The Moderating Roles of Follower Conscientiousness and Agreeableness on the Relationship Between Peer Transparency and Follower Transparency

Journal of Business Ethics 154 (2):483-495 (2019)
  Copy   BIBTEX


Transparency is an underpinning of workplace ethics. However, most of the existing research has focused on the relationship between leader transparency and its consequences. Drawing on social and self-regulation theory research, we examine the antecedents of followers’ transparency. Specifically, we propose that followers have higher levels of transparency when they are working with peers who have a high level of transparency. We further suggest that followers’ conscientiousness and agreeableness moderate the relationship between peer transparency and followers’ transparency. Using a time-lagged design, we provide support for the proposed theoretical model. We found that follower conscientiousness substitutes the social regulation effect, while follower agreeableness enhances this social regulation effect. Theoretical and practical implications of these findings are also discussed.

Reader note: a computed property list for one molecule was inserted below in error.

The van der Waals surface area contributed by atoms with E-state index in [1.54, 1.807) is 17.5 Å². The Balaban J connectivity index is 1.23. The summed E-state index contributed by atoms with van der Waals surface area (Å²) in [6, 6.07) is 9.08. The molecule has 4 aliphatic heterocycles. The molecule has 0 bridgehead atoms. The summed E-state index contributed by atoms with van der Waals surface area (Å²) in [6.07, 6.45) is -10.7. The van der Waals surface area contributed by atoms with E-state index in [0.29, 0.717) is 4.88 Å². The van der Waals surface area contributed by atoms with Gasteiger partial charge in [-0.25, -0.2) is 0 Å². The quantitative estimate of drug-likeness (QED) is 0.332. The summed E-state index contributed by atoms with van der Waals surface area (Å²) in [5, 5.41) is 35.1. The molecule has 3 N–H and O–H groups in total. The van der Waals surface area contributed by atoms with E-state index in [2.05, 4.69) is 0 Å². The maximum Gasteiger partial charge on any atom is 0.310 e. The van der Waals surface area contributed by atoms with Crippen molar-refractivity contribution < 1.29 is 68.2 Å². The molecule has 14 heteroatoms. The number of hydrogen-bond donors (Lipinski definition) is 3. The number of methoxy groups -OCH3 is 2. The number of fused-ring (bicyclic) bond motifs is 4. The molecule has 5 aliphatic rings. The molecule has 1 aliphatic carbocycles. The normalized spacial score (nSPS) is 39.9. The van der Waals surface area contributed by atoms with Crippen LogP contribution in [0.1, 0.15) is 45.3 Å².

Upload a copy of this work     Papers currently archived: 91,069

External links

Setup an account with your affiliations in order to access resources via your University's proxy server

Through your library

Similar books and articles

Heirs of nothing: The implications of transparency.Matthew Kennedy - 2009 - Philosophy and Phenomenological Research 79 (3):574-604.
Transparency, Interrupted.Clare Birchall - 2011 - Theory, Culture and Society 28 (7-8):60-84.
Transparency: The Key to Better Governance?Christopher Hood & David Heald - unknown - Proceedings of the British Academy 135.
Transparency belongs to action, not to belief.Nikolai Viedge - forthcoming - South African Journal of Philosophy 37 (2):217-228.
Is Seeing-In a Transparency Effect?Michael Newall - 2015 - British Journal of Aesthetics 55 (2):131-156.
Aristotle on transparency.Mark Eli Kalderon - 2018 - In Thomas Crowther & Clare Mac Cumhaill (eds.), Perceptual Ephemera. Oxford University Press.
Secrecy, transparency and government whistleblowing.William H. Harwood - 2017 - Philosophy and Social Criticism 43 (2):164-186.
How Transparent is Disgust?Filippo Contesi - 2017 - European Journal of Philosophy 25 (4):1810-1823.
What’s so Transparent about Transparency?Amy Kind - 2003 - Philosophical Studies 115 (3):225-244.


Added to PP

19 (#696,820)

6 months
2 (#725,330)

Historical graph of downloads
How can I increase my downloads?